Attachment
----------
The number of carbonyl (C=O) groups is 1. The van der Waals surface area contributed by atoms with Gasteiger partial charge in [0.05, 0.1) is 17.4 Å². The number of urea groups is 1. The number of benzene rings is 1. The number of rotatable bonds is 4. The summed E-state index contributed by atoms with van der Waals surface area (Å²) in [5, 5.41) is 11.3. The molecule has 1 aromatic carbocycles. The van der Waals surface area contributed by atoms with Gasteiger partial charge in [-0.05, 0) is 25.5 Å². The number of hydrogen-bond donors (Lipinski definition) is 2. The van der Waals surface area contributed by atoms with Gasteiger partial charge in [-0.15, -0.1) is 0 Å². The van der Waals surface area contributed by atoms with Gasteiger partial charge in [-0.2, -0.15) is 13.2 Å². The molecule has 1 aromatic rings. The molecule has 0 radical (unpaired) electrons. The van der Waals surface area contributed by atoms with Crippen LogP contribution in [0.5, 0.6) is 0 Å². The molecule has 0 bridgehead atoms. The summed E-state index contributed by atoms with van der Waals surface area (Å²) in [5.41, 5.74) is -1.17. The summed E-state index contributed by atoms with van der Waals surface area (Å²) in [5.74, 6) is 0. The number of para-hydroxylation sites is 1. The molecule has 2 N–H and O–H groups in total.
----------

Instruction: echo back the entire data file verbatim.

The number of carbonyl (C=O) groups is 1. The van der Waals surface area contributed by atoms with Gasteiger partial charge in [0.05, 0.1) is 17.4 Å². The number of urea groups is 1. The number of benzene rings is 1. The number of rotatable bonds is 4. The summed E-state index contributed by atoms with van der Waals surface area (Å²) in [5, 5.41) is 11.3. The molecule has 1 aromatic carbocycles. The van der Waals surface area contributed by atoms with Gasteiger partial charge in [-0.05, 0) is 25.5 Å². The number of hydrogen-bond donors (Lipinski definition) is 2. The van der Waals surface area contributed by atoms with Gasteiger partial charge in [-0.15, -0.1) is 0 Å². The van der Waals surface area contributed by atoms with Gasteiger partial charge in [-0.2, -0.15) is 13.2 Å². The molecule has 1 aromatic rings. The molecule has 0 radical (unpaired) electrons. The van der Waals surface area contributed by atoms with Crippen LogP contribution in [0.5, 0.6) is 0 Å². The molecule has 0 bridgehead atoms. The summed E-state index contributed by atoms with van der Waals surface area (Å²) in [5.41, 5.74) is -1.17. The summed E-state index contributed by atoms with van der Waals surface area (Å²) in [5.74, 6) is 0. The number of para-hydroxylation sites is 1. The molecule has 2 N–H and O–H groups in total.